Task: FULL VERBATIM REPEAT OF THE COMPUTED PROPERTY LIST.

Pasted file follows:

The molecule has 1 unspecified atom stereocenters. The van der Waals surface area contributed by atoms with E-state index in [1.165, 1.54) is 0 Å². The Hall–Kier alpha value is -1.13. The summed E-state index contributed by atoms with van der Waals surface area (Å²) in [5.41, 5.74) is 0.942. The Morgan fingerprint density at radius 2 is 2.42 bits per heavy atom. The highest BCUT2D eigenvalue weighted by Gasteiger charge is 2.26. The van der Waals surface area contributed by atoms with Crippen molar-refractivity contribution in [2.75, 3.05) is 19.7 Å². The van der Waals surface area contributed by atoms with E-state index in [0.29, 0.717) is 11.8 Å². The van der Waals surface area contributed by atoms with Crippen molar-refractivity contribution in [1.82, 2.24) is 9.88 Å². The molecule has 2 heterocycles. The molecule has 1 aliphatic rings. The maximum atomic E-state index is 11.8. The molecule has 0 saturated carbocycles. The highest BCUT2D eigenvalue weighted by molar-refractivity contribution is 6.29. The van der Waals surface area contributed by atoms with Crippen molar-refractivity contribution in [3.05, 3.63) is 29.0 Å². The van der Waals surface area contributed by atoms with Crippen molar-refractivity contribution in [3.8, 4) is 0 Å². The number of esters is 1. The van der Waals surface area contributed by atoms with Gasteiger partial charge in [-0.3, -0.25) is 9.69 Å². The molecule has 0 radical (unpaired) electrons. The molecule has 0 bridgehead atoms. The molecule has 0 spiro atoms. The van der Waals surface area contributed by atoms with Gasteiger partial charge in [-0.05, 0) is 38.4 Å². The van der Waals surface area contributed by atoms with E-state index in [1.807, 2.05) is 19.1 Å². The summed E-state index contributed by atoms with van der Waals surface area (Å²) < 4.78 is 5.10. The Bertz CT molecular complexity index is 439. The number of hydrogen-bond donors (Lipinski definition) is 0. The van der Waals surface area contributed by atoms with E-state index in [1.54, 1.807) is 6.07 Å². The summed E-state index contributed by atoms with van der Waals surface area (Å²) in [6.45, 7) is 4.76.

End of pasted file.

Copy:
The molecule has 1 unspecified atom stereocenters. The van der Waals surface area contributed by atoms with E-state index in [1.165, 1.54) is 0 Å². The Hall–Kier alpha value is -1.13. The summed E-state index contributed by atoms with van der Waals surface area (Å²) in [5.41, 5.74) is 0.942. The Morgan fingerprint density at radius 2 is 2.42 bits per heavy atom. The highest BCUT2D eigenvalue weighted by Gasteiger charge is 2.26. The van der Waals surface area contributed by atoms with Crippen molar-refractivity contribution in [2.75, 3.05) is 19.7 Å². The van der Waals surface area contributed by atoms with E-state index in [0.29, 0.717) is 11.8 Å². The van der Waals surface area contributed by atoms with Crippen molar-refractivity contribution in [1.82, 2.24) is 9.88 Å². The molecule has 2 heterocycles. The molecule has 1 aliphatic rings. The maximum atomic E-state index is 11.8. The molecule has 0 saturated carbocycles. The highest BCUT2D eigenvalue weighted by molar-refractivity contribution is 6.29. The van der Waals surface area contributed by atoms with Crippen molar-refractivity contribution in [3.05, 3.63) is 29.0 Å². The van der Waals surface area contributed by atoms with Crippen molar-refractivity contribution in [3.8, 4) is 0 Å². The number of esters is 1. The van der Waals surface area contributed by atoms with Gasteiger partial charge in [-0.3, -0.25) is 9.69 Å². The molecule has 0 radical (unpaired) electrons. The molecule has 0 bridgehead atoms. The molecule has 0 spiro atoms. The van der Waals surface area contributed by atoms with Gasteiger partial charge in [-0.05, 0) is 38.4 Å². The van der Waals surface area contributed by atoms with E-state index in [1.807, 2.05) is 19.1 Å². The summed E-state index contributed by atoms with van der Waals surface area (Å²) < 4.78 is 5.10. The Bertz CT molecular complexity index is 439. The number of hydrogen-bond donors (Lipinski definition) is 0. The van der Waals surface area contributed by atoms with E-state index in [1.54, 1.807) is 6.07 Å². The summed E-state index contributed by atoms with van der Waals surface area (Å²) in [6.45, 7) is 4.76.